Climate change could 'fundamentally alter' US forests

The top of Pikes Peak mountain in the Rocky Mountains, within Pike National Forest, on June 8, 2013 (AFP Photo/Joe Klamar) (AFP/File)

Washington (AFP) - Wildfires, insects and drought are crippling forests in the western United States' iconic Rocky Mountains, scientists warned on Wednesday, urging more efforts to stop global warming.

"If left unchecked, the climate change that is driving this triple assault could fundamentally alter these forests as we know them," said the report by the Union for Concerned Scientists.

Researchers found that in the American West, "temperatures have risen on average about two degrees Fahrenheit (about one degree Celsius) since 1895 and drought has become more widespread."

Their study, based on data from the US Forest Service, projects for the first time that if emissions continue at recent rates, the land area that is favorable to iconic conifers like the lodgepole and ponderosa pine will decline by 80-90 percent by 2060.

Area where Engelmann spruce can grow will drop by about 66 percent, and for Douglas fir by about 58 percent, it said.

"Heat and drought stress, beetle bark infestations and wildfires are killing trees across widespread areas in the Rocky Mountains," said Jason Funk, report co-author and senior scientist at the Union of Concerned Scientists.

"The wildfires, infestations and heat and drought stress are the symptoms; climate change is the underlying disease."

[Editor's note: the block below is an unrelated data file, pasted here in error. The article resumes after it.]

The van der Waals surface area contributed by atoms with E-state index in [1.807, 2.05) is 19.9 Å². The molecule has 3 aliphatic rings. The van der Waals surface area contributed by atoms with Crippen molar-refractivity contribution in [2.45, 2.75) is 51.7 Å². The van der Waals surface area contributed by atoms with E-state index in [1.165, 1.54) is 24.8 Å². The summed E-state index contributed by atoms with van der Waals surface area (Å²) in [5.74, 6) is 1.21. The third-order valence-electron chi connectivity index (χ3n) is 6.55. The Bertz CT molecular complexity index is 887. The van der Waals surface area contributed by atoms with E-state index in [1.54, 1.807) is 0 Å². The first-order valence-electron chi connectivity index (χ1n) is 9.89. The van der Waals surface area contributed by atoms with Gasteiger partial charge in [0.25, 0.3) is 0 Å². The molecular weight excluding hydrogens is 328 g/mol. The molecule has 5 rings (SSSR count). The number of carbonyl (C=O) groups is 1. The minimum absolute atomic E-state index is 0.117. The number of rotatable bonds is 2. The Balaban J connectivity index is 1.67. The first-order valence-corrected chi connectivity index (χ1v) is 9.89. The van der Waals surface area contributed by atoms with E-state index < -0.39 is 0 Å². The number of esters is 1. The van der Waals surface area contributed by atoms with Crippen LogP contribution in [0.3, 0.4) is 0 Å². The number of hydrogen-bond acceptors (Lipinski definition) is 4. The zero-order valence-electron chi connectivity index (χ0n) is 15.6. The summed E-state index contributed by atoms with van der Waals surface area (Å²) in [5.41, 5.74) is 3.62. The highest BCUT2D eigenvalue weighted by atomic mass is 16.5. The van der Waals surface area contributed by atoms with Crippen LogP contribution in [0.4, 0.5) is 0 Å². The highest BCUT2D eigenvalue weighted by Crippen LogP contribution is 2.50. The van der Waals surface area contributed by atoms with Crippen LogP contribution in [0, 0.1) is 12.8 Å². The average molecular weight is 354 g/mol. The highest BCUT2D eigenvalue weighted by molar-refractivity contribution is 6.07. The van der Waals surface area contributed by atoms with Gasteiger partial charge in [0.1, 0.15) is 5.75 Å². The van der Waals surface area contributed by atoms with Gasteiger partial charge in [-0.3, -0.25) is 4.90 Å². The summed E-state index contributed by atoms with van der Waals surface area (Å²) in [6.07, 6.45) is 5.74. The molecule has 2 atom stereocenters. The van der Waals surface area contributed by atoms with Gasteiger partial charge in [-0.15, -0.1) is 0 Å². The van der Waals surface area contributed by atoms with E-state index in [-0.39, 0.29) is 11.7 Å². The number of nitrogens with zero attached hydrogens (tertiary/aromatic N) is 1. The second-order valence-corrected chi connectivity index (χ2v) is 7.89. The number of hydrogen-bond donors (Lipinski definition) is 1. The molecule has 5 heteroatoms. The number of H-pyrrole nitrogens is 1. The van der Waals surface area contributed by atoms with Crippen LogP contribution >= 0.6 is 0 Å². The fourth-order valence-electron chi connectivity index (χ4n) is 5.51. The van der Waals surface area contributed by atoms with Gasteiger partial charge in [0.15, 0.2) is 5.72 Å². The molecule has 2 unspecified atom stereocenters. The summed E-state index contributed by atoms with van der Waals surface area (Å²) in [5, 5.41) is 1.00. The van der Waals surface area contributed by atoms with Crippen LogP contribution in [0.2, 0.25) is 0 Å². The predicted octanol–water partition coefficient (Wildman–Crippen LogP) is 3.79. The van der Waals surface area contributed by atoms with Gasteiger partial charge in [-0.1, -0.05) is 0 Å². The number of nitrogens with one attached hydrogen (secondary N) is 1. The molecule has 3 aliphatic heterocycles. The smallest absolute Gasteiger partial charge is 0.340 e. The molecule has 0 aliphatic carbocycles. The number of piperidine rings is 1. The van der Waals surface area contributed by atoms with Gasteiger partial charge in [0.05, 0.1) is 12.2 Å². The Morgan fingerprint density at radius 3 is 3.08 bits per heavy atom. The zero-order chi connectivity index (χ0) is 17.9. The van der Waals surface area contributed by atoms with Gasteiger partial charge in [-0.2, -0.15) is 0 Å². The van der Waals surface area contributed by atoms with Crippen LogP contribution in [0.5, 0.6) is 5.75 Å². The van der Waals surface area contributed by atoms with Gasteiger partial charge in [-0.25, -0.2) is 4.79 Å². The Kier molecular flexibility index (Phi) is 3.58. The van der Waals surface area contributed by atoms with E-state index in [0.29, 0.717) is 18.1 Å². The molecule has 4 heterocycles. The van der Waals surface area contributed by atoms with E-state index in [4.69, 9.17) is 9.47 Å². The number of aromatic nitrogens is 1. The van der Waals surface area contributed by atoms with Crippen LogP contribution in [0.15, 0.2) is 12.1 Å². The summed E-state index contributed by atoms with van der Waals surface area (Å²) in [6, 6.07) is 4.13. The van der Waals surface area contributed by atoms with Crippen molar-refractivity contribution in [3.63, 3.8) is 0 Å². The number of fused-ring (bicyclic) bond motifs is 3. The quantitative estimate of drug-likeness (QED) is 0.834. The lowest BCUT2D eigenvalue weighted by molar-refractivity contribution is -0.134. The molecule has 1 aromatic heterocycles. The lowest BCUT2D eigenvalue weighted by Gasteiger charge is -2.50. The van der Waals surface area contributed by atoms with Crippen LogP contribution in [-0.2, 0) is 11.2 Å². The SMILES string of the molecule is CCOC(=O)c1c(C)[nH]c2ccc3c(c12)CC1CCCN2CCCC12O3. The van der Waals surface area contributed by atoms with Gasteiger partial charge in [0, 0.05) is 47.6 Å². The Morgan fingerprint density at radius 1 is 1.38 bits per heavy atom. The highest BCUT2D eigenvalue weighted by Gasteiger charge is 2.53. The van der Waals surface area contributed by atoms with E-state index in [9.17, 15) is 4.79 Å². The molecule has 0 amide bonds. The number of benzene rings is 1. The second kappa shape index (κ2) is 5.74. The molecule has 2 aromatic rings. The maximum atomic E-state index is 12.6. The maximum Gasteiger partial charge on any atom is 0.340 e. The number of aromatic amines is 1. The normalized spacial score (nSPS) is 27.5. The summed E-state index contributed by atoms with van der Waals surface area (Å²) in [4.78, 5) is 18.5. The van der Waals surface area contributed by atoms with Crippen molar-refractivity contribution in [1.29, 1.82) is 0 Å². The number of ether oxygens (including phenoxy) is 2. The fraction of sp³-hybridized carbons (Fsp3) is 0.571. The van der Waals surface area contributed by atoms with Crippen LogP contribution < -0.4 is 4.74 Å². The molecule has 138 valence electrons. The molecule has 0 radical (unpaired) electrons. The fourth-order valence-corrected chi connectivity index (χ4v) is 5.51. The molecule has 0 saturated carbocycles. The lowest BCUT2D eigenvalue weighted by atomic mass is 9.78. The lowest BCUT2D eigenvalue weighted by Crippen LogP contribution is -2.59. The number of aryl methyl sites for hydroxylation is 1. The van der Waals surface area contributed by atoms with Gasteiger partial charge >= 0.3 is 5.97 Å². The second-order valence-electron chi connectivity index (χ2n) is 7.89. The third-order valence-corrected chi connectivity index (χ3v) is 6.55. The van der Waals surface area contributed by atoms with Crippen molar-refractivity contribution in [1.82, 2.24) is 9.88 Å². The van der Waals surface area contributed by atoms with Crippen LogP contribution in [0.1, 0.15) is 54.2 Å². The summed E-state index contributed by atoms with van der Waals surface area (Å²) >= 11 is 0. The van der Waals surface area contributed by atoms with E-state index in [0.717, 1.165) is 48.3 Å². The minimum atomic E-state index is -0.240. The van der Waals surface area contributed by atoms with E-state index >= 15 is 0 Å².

Among the top concerns to forest managers are bark beetle outbreaks, which have "killed trees on a larger scale than ever recorded," the report said.

"In the past 15 years, the beetles have killed trees on western forest lands nearly equal to the size of Colorado," it said.

Wildfires are becoming more common, resulting in a 73 percent rise in annual frequency from 1984 to 2011.

Even more troubling, experts have seen trees die at twice the normal rate for no apparent cause, other than increasing heat and dryness, the report said.

"So far, we have had relatively modest climate changes, but they have already jolted our forests," said Stephen Saunders, report co-author and president of the Rocky Mountain Climate Organization.

"If we continue changing the climate, we may bring about much more fundamental disruption of these treasured national landscapes."

The area includes Glacier Mountain, Rocky Mountain and Yellowstone National Park.

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